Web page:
A concept plan submitted in late July proposes fewer apartments and more office and civic space on 36 acres of American Legion land at 1714 Legion Road.
Woodfield Investments is under contract to buy the tract from American Legion Post 6 for $10 million. Roughly 25 percent of the site, which includes an existing floodplain and Resource Conservation District, could remain open space, stream buffers and trails.
Plans for the land have drawn fire since residents learned a previous Town Council had decided to pass on the opportunity to buy the land for $9 million. Many residents have asked the current council to reverse that decision and buy the land for the community.
The council heard from residents and Post members in June and directed town staff to work through key questions this summer, including how the project could affect traffic, housing needs, potential public and private partners, and the impact of a future light-rail transit station to the east.
Woodfield’s revised plan proposes 500,000 to 550,000 square feet, including a 50,000 to 100,000 square foot office building fronting Legion Road and 304 to 400 garden-style apartments at the center of the site. A plan shows two four-story apartment buildings surrounding four courtyards.
A second building slated for office, civic or flexible uses could be built near Ephesus Park. Woodfield has been talking with YMCA officials about potential uses for the civic space.
The town’s Community Design Commission is expected to review the concept plan Aug. 23. It could go to the council for review and comments Sept. 19. The council does not vote on concept plans, because they are not formal applications.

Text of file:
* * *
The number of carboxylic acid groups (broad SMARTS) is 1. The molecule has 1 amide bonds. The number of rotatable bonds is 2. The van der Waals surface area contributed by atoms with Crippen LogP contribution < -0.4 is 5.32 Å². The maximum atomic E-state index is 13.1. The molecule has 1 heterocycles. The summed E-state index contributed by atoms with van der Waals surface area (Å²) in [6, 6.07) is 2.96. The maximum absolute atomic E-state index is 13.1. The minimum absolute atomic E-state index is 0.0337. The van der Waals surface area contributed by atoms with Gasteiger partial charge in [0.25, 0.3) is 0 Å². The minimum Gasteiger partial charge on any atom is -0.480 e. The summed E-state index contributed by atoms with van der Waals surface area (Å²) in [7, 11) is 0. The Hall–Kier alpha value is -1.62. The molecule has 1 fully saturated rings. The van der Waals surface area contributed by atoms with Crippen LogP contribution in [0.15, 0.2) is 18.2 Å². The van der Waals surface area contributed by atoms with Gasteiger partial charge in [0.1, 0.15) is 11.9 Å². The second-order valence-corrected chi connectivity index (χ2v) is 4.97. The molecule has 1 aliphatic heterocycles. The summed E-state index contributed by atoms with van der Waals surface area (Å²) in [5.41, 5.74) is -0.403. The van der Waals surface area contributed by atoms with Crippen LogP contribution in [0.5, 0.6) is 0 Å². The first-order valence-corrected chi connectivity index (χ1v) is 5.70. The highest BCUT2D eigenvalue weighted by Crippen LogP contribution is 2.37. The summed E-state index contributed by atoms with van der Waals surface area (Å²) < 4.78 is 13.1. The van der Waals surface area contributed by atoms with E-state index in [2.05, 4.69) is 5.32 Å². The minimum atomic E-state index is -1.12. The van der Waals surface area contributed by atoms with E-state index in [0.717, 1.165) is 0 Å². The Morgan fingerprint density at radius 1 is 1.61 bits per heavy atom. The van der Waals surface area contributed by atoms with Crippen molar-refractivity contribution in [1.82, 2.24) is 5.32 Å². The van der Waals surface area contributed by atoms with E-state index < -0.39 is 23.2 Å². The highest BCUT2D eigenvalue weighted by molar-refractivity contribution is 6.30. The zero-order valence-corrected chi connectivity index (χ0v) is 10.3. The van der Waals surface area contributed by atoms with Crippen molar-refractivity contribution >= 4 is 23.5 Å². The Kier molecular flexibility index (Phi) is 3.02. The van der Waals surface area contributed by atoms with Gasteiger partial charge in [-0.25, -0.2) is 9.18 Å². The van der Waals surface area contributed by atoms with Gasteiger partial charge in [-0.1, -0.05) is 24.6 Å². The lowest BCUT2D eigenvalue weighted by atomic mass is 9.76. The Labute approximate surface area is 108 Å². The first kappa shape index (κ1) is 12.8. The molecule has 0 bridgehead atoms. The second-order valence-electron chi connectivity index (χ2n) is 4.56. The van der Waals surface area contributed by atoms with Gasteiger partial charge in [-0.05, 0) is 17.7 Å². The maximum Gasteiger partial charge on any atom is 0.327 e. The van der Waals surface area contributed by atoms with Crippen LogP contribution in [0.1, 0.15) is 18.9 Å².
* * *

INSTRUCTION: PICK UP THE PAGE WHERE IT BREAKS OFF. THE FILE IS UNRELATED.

The suggested development would require rezoning the land.
Woodfield officials said the previous concept plan, which included 600-plus apartments and a 50,000-square-foot office building, was revised to address public concerns.
The new plan, they said, creates a transition from the commercial uses on Europa Drive and in the Ephesus-Fordham form-based code district to the surrounding neighborhoods and the town park. The plan also “supports the future Gateway Light Rail station by providing additional employment and housing close to public transportation,” they said.
“Woodfield is committed to working with the town to find a suitable mix to increase housing affordability in Chapel Hill, including ways to promote housing for teachers, police officers, firemen and other Town employees,” the plan states.
The plan notes improvements to adjacent streets and intersections might be needed, including a new left turn on Legion Road.
Woodfield has tentatively agreed to build a new street from Legion Road – through the site and Ephesus Park – to Ephesus Church Road. The developer also could expand an existing trail system, adding three connections to Adelaide Walters Street, Fountain Ridge Road and Ferrell Road.
The project would require draining the pond at the American Legion, but three new ponds would be built to modern stormwater standards.
The town’s Community Design Commission will review the concept plan at 6:30 p.m. Aug. 23 in the Town Hall Council Chamber, 405 Martin Luther King Jr. Blvd. The concept plan will go to the Town Council for review and comments at 7 p.m. Sept. 19 in the Council Chamber.